Visual Artist: Steven Katzman
Steven Katzman is a self-taught photographer who has combined, over the years his long-time interest in political science with his photographic journey. Although he does not work from anyone’s theories on the appropriate direction for contemporary art, most of his photographs exemplify the post modernist notion that to be relevant to the final quarter of the 20th century, art needs to be political in nature. Katzman is, however, an artist, not a propagandist. Consequently, his images are not overtly political: the viewer must take time to think about each photograph to arrive at its ultimate message.
Like his forerunners, Jacob Riis, Lewis Hines, and Dorthea Lange, Katzman presents beautifully crafted, matter-of-fact images of his subjects, but his work goes beyond the parameters of photo-journalism. The boxers, prisoners and cremation images deal in subtleties that are ultimately political. In later series he manipulated his subject matter to create metaphors. These photographs can be particularly disturbing, sometimes shocking. But Katzman’s goal is never to merely shock, rather, he wants the viewer to think about the image and answer these specific questions in his or her mind: Who is the person in the photograph? What is (or was, in the case of the death images) their life like? How do you feel about the issues being raised?
Katzman has already asked these questions of himself. He arrived at his answers through the direct experience of being up close and personal with his subject no matter how emotionally difficult it was for him. Through photography, Katzman attempts to share his experiences with the viewer.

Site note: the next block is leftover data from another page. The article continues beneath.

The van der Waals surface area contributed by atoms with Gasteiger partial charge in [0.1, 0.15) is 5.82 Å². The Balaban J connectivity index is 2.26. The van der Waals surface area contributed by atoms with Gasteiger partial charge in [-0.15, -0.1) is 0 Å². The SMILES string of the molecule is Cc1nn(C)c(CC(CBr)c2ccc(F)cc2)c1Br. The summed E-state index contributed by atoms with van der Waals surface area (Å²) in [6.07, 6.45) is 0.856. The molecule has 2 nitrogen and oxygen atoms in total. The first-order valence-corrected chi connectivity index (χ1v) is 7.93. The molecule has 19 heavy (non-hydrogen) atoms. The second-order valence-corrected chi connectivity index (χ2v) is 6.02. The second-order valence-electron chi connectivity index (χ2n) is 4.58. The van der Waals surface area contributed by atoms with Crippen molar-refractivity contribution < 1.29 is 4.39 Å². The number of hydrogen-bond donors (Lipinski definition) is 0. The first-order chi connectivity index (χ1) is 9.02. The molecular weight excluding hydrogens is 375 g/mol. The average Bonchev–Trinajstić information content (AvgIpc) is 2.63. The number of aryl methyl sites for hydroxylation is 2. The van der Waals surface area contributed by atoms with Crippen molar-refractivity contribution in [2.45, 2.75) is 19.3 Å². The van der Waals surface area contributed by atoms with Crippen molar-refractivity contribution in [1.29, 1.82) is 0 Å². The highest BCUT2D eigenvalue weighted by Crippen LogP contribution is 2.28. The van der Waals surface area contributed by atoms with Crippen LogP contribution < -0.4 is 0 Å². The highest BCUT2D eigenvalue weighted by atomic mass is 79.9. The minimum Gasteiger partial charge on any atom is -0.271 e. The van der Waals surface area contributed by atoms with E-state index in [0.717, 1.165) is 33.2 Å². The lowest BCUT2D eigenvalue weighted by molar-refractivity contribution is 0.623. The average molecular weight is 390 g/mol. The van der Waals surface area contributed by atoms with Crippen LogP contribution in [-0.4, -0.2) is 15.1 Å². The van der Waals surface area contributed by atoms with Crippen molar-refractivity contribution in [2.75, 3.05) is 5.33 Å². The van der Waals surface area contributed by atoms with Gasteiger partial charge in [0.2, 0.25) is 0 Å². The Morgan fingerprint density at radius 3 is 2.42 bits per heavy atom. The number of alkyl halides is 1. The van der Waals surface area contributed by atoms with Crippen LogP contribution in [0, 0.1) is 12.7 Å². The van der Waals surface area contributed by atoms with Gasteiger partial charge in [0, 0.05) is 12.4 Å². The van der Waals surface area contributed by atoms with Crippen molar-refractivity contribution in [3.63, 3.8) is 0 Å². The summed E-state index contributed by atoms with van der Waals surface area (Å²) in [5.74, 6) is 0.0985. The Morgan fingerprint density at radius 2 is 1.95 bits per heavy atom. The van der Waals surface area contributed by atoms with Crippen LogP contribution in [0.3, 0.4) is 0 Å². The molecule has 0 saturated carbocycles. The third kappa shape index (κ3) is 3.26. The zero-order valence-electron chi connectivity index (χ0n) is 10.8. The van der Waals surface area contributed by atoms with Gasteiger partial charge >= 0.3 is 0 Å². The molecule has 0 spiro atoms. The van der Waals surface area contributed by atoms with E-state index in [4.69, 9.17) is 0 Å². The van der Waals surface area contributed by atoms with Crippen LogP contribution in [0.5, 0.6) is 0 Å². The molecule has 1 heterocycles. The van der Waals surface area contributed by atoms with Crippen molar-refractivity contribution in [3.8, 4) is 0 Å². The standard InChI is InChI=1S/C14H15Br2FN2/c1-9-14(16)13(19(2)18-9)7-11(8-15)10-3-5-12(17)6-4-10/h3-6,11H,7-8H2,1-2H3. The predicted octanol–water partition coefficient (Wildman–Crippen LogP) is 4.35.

In 1991, Katzman received a $35,000 corporate grant from Eastman Kodak Professional Photography Division; Reflections of the Spirit, a personal odyssey of a young boy struggling to become a man through the vehicle of boxing. In addition, he has received corporate grants from Ilford, Polaroid, LexJet., and bogen Imaging He has exhibited nationally and internationally and is in numerous museum and corporate collections, and recently had a portfolio of his work purchased by the George Eastman House International Center of Photography.
Katzman’s first book, The Face of Forgiveness Salvation and Redemption was published by powerHouse Books, spring, 2005 and received an award of merit from New York City Art Directors Club. Katzman recently received funding to document Newtown, an African American community in Sarasota, Florida, and PBS produced a documentary of this project. He is a Lexar Elite Photographer, X-rite Coloratti, and sponsored by Wacom, nik, Eizo, and Adobe. He is an adjunct faculty member at Ringling College of Art and Design. Katzman is also a Contributing Editor for Rangefinder and Aftercapture Magazines where he writes his personal column; Tales from the Ripster. He commutes between his two homes in Santa Fe, NM and Sarasota, Florida with his wife Sharon, and their Shar Pei, Miles, Lakeland Terrier, Calie., and two rescue dogs, Jazmin, an Alaskan Husky and Taxi Mundo, a Wirehaired Terrier.
Singer/Songwriter: Bird Thompson
Bird began writing songs & practicing Buddhism about the same time 44 years ago; the pursuits have grown more & more together over time. He writes thought-provoking songs in a variety of styles, having a BA in English poetry & a love of all kinds of music.
"Now Here This", his first album, was made in 2007 & his newest, "Prayer Wheel", this year. Both CDs feature local musicians such as Chris Ishee, Ben Wright & Karina Wilson. Bird is now working on a long piece with lyrics by Walt Whitman & playing Friday brunch at the New Baking Company. He has also written a book, "Extreme Times--Diary of an Eco-Buddhist."